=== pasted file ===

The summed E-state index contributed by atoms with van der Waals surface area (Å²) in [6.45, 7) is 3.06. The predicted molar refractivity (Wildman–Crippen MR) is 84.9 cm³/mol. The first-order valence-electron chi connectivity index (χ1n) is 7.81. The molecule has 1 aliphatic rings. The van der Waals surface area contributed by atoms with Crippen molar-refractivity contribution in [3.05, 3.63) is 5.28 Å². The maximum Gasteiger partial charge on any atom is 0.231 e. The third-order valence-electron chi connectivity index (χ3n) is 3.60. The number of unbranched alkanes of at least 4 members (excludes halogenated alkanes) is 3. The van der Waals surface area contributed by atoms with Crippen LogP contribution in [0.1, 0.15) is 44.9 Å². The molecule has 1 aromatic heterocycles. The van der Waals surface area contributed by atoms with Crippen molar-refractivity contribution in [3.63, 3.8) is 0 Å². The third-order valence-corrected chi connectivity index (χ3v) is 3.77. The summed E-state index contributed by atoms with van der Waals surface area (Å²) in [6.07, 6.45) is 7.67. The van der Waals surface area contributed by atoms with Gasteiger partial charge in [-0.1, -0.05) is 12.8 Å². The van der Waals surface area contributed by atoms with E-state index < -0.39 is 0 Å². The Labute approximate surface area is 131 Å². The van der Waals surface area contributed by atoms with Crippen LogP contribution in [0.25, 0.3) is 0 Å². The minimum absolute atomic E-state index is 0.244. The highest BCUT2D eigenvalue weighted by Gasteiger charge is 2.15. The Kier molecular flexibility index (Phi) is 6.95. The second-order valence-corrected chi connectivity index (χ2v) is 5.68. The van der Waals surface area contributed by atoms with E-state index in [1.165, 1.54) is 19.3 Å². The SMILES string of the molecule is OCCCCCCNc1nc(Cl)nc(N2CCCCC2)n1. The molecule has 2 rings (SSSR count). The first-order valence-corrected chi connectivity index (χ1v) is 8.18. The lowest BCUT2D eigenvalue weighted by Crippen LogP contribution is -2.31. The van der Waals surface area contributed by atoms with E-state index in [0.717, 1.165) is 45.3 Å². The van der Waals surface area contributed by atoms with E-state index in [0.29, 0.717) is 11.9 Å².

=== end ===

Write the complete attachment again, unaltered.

The summed E-state index contributed by atoms with van der Waals surface area (Å²) in [6.45, 7) is 3.06. The predicted molar refractivity (Wildman–Crippen MR) is 84.9 cm³/mol. The first-order valence-electron chi connectivity index (χ1n) is 7.81. The molecule has 1 aliphatic rings. The van der Waals surface area contributed by atoms with Crippen molar-refractivity contribution in [3.05, 3.63) is 5.28 Å². The maximum Gasteiger partial charge on any atom is 0.231 e. The third-order valence-electron chi connectivity index (χ3n) is 3.60. The number of unbranched alkanes of at least 4 members (excludes halogenated alkanes) is 3. The van der Waals surface area contributed by atoms with Crippen LogP contribution in [0.1, 0.15) is 44.9 Å². The molecule has 1 aromatic heterocycles. The van der Waals surface area contributed by atoms with Crippen molar-refractivity contribution in [3.63, 3.8) is 0 Å². The third-order valence-corrected chi connectivity index (χ3v) is 3.77. The summed E-state index contributed by atoms with van der Waals surface area (Å²) in [6.07, 6.45) is 7.67. The van der Waals surface area contributed by atoms with Gasteiger partial charge in [-0.1, -0.05) is 12.8 Å². The van der Waals surface area contributed by atoms with E-state index < -0.39 is 0 Å². The Labute approximate surface area is 131 Å². The van der Waals surface area contributed by atoms with Crippen LogP contribution in [0.25, 0.3) is 0 Å². The minimum absolute atomic E-state index is 0.244. The highest BCUT2D eigenvalue weighted by Gasteiger charge is 2.15. The Kier molecular flexibility index (Phi) is 6.95. The second-order valence-corrected chi connectivity index (χ2v) is 5.68. The van der Waals surface area contributed by atoms with E-state index in [1.165, 1.54) is 19.3 Å². The SMILES string of the molecule is OCCCCCCNc1nc(Cl)nc(N2CCCCC2)n1. The molecule has 2 rings (SSSR count). The first-order valence-corrected chi connectivity index (χ1v) is 8.18. The lowest BCUT2D eigenvalue weighted by Crippen LogP contribution is -2.31. The van der Waals surface area contributed by atoms with E-state index in [0.717, 1.165) is 45.3 Å². The van der Waals surface area contributed by atoms with E-state index in [0.29, 0.717) is 11.9 Å².